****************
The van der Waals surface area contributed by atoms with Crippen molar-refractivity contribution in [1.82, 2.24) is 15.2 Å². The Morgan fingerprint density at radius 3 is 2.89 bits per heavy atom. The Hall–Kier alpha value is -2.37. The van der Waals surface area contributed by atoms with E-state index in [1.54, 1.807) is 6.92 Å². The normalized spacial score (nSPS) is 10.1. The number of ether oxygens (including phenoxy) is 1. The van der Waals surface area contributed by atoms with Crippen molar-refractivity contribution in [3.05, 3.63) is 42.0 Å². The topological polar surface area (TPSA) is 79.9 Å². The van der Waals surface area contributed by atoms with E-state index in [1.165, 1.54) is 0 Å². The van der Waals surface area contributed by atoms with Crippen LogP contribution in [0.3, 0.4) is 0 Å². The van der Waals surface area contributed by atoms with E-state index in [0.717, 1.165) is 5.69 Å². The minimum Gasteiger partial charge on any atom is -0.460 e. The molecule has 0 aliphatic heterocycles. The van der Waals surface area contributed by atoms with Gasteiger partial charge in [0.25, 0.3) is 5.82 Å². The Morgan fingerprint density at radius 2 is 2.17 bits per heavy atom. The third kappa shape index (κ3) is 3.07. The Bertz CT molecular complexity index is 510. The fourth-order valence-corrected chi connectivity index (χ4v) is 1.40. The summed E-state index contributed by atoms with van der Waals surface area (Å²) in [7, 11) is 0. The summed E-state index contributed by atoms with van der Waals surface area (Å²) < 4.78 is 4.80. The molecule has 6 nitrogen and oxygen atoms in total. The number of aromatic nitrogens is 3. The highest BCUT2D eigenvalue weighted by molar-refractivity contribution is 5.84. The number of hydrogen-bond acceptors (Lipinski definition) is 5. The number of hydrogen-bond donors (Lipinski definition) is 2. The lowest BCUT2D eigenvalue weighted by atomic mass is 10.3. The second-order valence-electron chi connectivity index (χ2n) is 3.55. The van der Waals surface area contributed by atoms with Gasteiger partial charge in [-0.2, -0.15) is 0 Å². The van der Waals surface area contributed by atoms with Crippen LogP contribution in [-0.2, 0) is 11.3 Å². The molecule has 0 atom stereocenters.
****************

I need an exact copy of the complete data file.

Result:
The van der Waals surface area contributed by atoms with Crippen molar-refractivity contribution in [1.82, 2.24) is 15.2 Å². The Morgan fingerprint density at radius 3 is 2.89 bits per heavy atom. The Hall–Kier alpha value is -2.37. The van der Waals surface area contributed by atoms with E-state index in [1.54, 1.807) is 6.92 Å². The normalized spacial score (nSPS) is 10.1. The number of ether oxygens (including phenoxy) is 1. The van der Waals surface area contributed by atoms with Crippen molar-refractivity contribution in [3.05, 3.63) is 42.0 Å². The topological polar surface area (TPSA) is 79.9 Å². The van der Waals surface area contributed by atoms with E-state index in [1.165, 1.54) is 0 Å². The van der Waals surface area contributed by atoms with Crippen LogP contribution in [0.3, 0.4) is 0 Å². The van der Waals surface area contributed by atoms with E-state index in [0.717, 1.165) is 5.69 Å². The minimum Gasteiger partial charge on any atom is -0.460 e. The molecule has 0 aliphatic heterocycles. The van der Waals surface area contributed by atoms with Gasteiger partial charge in [0.25, 0.3) is 5.82 Å². The Morgan fingerprint density at radius 2 is 2.17 bits per heavy atom. The third kappa shape index (κ3) is 3.07. The Bertz CT molecular complexity index is 510. The fourth-order valence-corrected chi connectivity index (χ4v) is 1.40. The summed E-state index contributed by atoms with van der Waals surface area (Å²) in [7, 11) is 0. The summed E-state index contributed by atoms with van der Waals surface area (Å²) < 4.78 is 4.80. The molecule has 6 nitrogen and oxygen atoms in total. The number of aromatic nitrogens is 3. The highest BCUT2D eigenvalue weighted by molar-refractivity contribution is 5.84. The number of hydrogen-bond acceptors (Lipinski definition) is 5. The number of hydrogen-bond donors (Lipinski definition) is 2. The lowest BCUT2D eigenvalue weighted by atomic mass is 10.3. The second-order valence-electron chi connectivity index (χ2n) is 3.55. The van der Waals surface area contributed by atoms with Gasteiger partial charge in [-0.2, -0.15) is 0 Å². The van der Waals surface area contributed by atoms with Crippen LogP contribution in [-0.2, 0) is 11.3 Å². The molecule has 0 atom stereocenters.